They call it Kydex. To me, it was just hard, tan plastic, but it must have some unique qualities to warrant having its own trademarked name like that. Anyway, the two-piece clamshell jacket was the only thing holding my back together for the next few weeks until the bone grafts set, and I had to wear it anytime I was awake. Cast from a mold made of my torso sometime while I was unconscious, it was hot but oddly comforting in the way it kept me from bending or twisting, like I'd done all through the night after I crashed, which probably did a lot of the damage to my spinal cord that would keep me paralyzed, they'd just told me, probably for life.
That long, cold night passed all the more slowly for lack of one thing: hope. I didn't need to speculate about my future. I was still on new-hire probation at a respectable airline when I crashed a perfectly good airplane. They'd be fools not to fire me. The FAA would almost certainly suspend, if not revoke, my pilot's license, and even if the doctors managed to put me back together, there's no way I'd ever work as a pilot again. I was an embarassment to my employer and my profession and felt I deserved every bit of what I was about to get.
I didn't get any of what I deserved that year, though, either for my birthday (on what I'd always point out was the "darkest day of the year"), or for Christmas itself.
I got a care package from my brother, with a little fake Christmas tree I still take out reverently, plug in, and place on my desk every year. It reminds me of the stuffed Santa Claus in my son's room, which was given to me by the girlfriend of a fellow pilot I barely knew at the time, whose Christmas cards arrived faithfully every year since. Like a few others from a few other fellow airline people who came to a stranger's hospital room to say, "We heard you had a Bad Day, we're here to help, and it's all still right where you left it, if you can just make it back."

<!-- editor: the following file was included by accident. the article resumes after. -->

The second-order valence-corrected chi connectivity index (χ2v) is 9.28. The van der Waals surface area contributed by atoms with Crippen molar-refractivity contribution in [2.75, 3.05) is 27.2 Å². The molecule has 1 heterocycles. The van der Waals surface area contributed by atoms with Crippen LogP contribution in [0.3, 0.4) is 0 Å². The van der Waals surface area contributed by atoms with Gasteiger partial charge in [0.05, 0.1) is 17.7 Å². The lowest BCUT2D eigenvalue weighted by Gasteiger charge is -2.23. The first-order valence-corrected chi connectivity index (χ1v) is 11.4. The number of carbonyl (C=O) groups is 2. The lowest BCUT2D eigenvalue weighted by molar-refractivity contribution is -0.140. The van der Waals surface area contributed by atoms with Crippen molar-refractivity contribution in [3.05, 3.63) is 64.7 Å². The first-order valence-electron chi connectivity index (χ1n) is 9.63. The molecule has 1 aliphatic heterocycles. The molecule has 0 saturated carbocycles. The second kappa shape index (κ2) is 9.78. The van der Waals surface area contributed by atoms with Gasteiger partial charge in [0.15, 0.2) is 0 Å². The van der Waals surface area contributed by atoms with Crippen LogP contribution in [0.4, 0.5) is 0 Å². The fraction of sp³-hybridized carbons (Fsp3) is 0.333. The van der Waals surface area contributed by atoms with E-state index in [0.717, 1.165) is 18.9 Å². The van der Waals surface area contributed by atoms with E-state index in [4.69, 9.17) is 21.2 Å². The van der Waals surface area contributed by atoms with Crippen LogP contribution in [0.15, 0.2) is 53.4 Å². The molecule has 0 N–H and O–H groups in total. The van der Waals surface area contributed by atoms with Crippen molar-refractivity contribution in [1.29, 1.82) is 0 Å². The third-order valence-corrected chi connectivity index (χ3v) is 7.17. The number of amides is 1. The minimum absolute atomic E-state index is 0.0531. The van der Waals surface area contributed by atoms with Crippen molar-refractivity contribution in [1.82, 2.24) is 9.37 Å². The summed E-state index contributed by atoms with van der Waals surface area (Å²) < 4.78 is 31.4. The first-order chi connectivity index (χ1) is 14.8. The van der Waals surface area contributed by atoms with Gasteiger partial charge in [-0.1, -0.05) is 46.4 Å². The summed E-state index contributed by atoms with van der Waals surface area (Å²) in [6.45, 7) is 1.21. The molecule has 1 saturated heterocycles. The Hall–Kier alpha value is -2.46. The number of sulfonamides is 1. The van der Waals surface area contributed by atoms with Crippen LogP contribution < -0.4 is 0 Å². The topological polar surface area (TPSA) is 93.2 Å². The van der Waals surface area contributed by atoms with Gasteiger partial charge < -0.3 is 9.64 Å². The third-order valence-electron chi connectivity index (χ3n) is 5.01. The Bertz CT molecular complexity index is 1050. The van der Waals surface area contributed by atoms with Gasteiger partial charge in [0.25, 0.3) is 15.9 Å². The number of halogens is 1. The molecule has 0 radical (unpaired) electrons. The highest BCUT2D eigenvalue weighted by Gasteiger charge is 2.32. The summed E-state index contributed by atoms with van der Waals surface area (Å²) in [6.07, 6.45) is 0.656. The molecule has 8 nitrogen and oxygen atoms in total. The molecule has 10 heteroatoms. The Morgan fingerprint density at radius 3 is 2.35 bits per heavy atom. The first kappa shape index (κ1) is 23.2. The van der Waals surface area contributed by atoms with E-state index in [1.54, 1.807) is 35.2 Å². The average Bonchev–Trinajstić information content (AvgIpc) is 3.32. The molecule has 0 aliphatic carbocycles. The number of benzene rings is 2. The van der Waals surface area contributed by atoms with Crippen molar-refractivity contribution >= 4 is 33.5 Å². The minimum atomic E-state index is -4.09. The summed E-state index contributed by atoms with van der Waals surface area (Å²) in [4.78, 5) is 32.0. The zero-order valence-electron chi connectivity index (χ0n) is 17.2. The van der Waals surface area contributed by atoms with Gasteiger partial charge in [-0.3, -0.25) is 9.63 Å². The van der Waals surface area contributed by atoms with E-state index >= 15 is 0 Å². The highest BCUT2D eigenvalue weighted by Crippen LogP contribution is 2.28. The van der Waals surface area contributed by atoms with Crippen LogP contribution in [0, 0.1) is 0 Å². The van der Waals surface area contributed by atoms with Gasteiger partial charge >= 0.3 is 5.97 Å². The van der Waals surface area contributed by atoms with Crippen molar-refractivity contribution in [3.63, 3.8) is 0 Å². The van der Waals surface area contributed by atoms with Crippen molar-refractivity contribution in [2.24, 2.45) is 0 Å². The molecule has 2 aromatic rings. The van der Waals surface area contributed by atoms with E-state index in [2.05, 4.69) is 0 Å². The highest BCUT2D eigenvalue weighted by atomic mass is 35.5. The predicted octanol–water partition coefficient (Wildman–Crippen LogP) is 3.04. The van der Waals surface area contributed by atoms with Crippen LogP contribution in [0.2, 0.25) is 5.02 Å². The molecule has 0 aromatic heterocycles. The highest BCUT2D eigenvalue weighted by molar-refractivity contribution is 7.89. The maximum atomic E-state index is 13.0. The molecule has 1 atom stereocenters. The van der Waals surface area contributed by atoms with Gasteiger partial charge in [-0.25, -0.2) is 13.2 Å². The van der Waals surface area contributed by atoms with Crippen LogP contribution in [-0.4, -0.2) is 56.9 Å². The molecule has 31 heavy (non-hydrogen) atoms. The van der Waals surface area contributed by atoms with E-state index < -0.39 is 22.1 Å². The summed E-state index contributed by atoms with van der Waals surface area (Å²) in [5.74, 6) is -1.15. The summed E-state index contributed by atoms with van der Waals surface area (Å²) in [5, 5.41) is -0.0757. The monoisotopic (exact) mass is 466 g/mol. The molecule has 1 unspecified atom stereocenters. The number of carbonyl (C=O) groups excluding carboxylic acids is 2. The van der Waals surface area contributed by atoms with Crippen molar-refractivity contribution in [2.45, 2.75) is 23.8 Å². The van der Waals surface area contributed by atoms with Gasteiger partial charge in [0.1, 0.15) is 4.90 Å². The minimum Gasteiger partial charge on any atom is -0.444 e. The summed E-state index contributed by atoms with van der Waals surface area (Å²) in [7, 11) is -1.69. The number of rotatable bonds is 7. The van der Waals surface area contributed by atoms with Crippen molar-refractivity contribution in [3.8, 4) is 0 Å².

I turned twenty-five that Christmas, and people brought trinkets and treats, cards and balloons, and donated sick time and vacation days. People I barely knew paid my rent, told creditors to back off, took care of my parents and my possessions, and called when they couldn't visit, just to make sure I wasn't giving up yet.
I didn't get any of the horrible things I deserved that year. I didn't get killed. I didn't get burned. I didn't get disfigured. I didn't get eaten by coyotes. I didn't get paralyzed, at least not permanently. I didn't get fired from the job that I loved, disconnected from the airline I'd moved halfway across the country to fly for. I didn't get ostracized from the tiny fraternity of pilots, of which I'd still do anything to remain a member.
I lost something I'd always taken for granted: the use of my legs. But I got something I never knew I'd had, which gave me the will to make the most of the miracle that was to come: acceptance. Like my Kydex jacket, it was hard and tough and absolutely would not be bent; yet it was made just for me, accomodating my every unique bump or curve. I could feel it all around me - Strength from Without, where I myself was still so very weak.